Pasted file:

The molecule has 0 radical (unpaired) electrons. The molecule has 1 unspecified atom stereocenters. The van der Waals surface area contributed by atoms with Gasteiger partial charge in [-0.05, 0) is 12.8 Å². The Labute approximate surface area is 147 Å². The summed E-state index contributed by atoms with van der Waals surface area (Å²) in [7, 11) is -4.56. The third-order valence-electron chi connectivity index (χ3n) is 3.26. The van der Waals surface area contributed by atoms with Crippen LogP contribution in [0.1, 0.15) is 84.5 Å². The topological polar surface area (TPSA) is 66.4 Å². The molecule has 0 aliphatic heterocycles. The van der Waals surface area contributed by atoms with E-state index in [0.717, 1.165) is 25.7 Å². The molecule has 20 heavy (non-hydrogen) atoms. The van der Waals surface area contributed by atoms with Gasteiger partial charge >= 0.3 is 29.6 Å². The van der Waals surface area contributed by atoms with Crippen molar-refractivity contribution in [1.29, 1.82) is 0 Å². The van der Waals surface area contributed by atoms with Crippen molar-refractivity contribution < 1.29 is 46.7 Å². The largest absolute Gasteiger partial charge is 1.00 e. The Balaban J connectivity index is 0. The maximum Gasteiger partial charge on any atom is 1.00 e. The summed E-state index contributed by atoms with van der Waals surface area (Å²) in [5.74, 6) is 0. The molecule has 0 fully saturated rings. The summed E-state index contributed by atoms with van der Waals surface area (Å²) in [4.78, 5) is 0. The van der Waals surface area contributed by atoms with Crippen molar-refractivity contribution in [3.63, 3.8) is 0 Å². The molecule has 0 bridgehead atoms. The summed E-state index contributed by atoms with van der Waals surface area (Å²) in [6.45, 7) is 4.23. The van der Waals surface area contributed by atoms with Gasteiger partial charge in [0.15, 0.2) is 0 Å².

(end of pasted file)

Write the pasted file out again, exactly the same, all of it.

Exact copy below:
The molecule has 0 radical (unpaired) electrons. The molecule has 1 unspecified atom stereocenters. The van der Waals surface area contributed by atoms with Gasteiger partial charge in [-0.05, 0) is 12.8 Å². The Labute approximate surface area is 147 Å². The summed E-state index contributed by atoms with van der Waals surface area (Å²) in [7, 11) is -4.56. The third-order valence-electron chi connectivity index (χ3n) is 3.26. The van der Waals surface area contributed by atoms with Crippen LogP contribution in [0.1, 0.15) is 84.5 Å². The topological polar surface area (TPSA) is 66.4 Å². The molecule has 0 aliphatic heterocycles. The van der Waals surface area contributed by atoms with E-state index in [0.717, 1.165) is 25.7 Å². The molecule has 20 heavy (non-hydrogen) atoms. The van der Waals surface area contributed by atoms with Gasteiger partial charge >= 0.3 is 29.6 Å². The van der Waals surface area contributed by atoms with Crippen molar-refractivity contribution in [1.29, 1.82) is 0 Å². The van der Waals surface area contributed by atoms with Crippen molar-refractivity contribution < 1.29 is 46.7 Å². The largest absolute Gasteiger partial charge is 1.00 e. The Balaban J connectivity index is 0. The maximum Gasteiger partial charge on any atom is 1.00 e. The summed E-state index contributed by atoms with van der Waals surface area (Å²) in [5.74, 6) is 0. The molecule has 0 fully saturated rings. The summed E-state index contributed by atoms with van der Waals surface area (Å²) in [4.78, 5) is 0. The van der Waals surface area contributed by atoms with Crippen molar-refractivity contribution in [3.63, 3.8) is 0 Å². The molecule has 0 bridgehead atoms. The summed E-state index contributed by atoms with van der Waals surface area (Å²) in [6.45, 7) is 4.23. The van der Waals surface area contributed by atoms with Gasteiger partial charge in [0.15, 0.2) is 0 Å².